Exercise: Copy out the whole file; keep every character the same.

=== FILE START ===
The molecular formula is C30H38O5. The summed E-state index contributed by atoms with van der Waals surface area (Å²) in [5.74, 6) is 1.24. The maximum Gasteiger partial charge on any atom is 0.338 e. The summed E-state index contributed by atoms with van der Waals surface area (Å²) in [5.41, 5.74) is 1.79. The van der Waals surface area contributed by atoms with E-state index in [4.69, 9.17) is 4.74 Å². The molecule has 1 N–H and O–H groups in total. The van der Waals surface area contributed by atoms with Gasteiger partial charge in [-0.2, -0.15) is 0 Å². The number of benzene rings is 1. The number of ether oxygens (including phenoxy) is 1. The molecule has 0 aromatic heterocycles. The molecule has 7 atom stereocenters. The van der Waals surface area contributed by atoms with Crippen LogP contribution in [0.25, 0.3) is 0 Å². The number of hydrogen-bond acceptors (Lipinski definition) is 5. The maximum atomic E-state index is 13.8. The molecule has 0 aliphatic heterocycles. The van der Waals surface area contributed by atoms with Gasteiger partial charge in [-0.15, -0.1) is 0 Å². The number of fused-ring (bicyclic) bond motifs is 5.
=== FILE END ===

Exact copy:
The molecular formula is C30H38O5. The summed E-state index contributed by atoms with van der Waals surface area (Å²) in [5.74, 6) is 1.24. The maximum Gasteiger partial charge on any atom is 0.338 e. The summed E-state index contributed by atoms with van der Waals surface area (Å²) in [5.41, 5.74) is 1.79. The van der Waals surface area contributed by atoms with E-state index in [4.69, 9.17) is 4.74 Å². The molecule has 1 N–H and O–H groups in total. The van der Waals surface area contributed by atoms with Gasteiger partial charge in [-0.2, -0.15) is 0 Å². The number of benzene rings is 1. The number of ether oxygens (including phenoxy) is 1. The molecule has 0 aromatic heterocycles. The molecule has 7 atom stereocenters. The van der Waals surface area contributed by atoms with Crippen LogP contribution in [0.25, 0.3) is 0 Å². The number of hydrogen-bond acceptors (Lipinski definition) is 5. The maximum atomic E-state index is 13.8. The molecule has 0 aliphatic heterocycles. The van der Waals surface area contributed by atoms with Gasteiger partial charge in [-0.15, -0.1) is 0 Å². The number of fused-ring (bicyclic) bond motifs is 5.